What is Multi-access Edge Compute (MEC) technology?
MEC technology allows for data to be processed without having to transfer that data to a far-off data centre. With specialist servers installed in either Vodafone or customer locations, rather than in traditional data centres, the distance data has to travel to be processed is reduced. This then reduces the amount of time it takes for an application that relies on that processed data to react to a command. A lower Round-Trip Time (RTT) leads to lower latency.
By reducing the latency of applications, new use cases can function safely and as designed. One example is an autonomous vehicle.
With traditional network infrastructure, it could take between 50-140 milliseconds for the vehicle to react to a change in the environment. This is because a sensor would detect a change in the external environment (e.g. a person crossing the street), send this information to be processed in a data centre, which could be hundreds of miles away, reacting only when the data has been processed and sent back to the vehicle.
By using specialist MEC servers installed on the ‘edge’ of the network, the Round-Trip Time is significantly reduced, allowing the vehicle to react faster. This could be as fast as sub-10 milliseconds in an optimal Dedicated MEC environment, using MPN 5G Standalone connectivity on the customer’s premises. This vastly improves the performance and safety of the autonomous vehicle.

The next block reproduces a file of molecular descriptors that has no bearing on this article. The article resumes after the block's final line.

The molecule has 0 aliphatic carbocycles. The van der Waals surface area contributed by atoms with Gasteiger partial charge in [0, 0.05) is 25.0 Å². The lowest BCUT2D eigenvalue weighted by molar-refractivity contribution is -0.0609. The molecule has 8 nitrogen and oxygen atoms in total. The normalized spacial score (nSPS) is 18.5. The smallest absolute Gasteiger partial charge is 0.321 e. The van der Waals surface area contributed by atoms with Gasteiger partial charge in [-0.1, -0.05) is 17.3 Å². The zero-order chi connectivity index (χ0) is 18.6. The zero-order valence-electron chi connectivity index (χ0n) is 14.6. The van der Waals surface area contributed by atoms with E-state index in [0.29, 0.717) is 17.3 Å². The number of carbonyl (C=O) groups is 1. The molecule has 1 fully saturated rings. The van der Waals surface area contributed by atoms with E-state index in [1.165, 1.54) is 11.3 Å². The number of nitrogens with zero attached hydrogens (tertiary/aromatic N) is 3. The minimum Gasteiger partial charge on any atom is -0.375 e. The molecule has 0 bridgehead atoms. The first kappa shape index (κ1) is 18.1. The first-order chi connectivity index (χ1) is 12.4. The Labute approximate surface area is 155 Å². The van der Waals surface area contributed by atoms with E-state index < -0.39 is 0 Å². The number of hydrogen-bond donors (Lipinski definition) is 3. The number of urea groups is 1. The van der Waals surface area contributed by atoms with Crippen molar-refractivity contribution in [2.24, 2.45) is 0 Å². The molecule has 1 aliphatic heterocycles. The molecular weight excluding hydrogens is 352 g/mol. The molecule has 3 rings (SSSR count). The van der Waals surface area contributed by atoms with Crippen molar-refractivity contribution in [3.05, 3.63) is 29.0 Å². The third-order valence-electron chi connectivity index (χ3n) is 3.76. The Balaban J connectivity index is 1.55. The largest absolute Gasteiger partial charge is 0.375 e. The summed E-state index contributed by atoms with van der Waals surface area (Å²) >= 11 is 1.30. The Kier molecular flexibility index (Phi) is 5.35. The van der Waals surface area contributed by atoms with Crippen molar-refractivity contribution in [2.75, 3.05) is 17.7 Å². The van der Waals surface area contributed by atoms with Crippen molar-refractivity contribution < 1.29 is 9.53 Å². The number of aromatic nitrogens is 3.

How is multi-access edge compute (MEC) technology relevant to 5G Standalone?
MEC is a complementary technology to 5G Standalone as it enables real-time responsiveness of applications on your smartphone, or other internet-connected devices.
Separately, both MEC and 5G Standalone both offer significantly improved latency (the responsiveness of the application), but together the experience is even better. With both MEC and 5G Standalone, users could expect applications to react faster than the human brain is capable of processing information. This capability would be incredibly valuable for any autonomous operations or processes, such as self-driving cars or user authentication to prevent fraud.
What more can the Government and Ofcom do to support the mobile industry in deploying 5G Standalone?
Ofcom has already begun a consultation into net neutrality rules, which Vodafone supports.
There are also other barriers to entry which the Government and Ofcom need to address, such as business rates to support network investment and ensure there is a funding mechanism that enables investment in resilience.
The UK Government and Ofcom have been highly supportive of the telecommunications industry to date; this is evident from reform in the fixed broadband market, which is now attracting investment and accelerating the deployment of full-fibre broadband networks across the UK.
This article can be viewed in full on Vodafone's site here.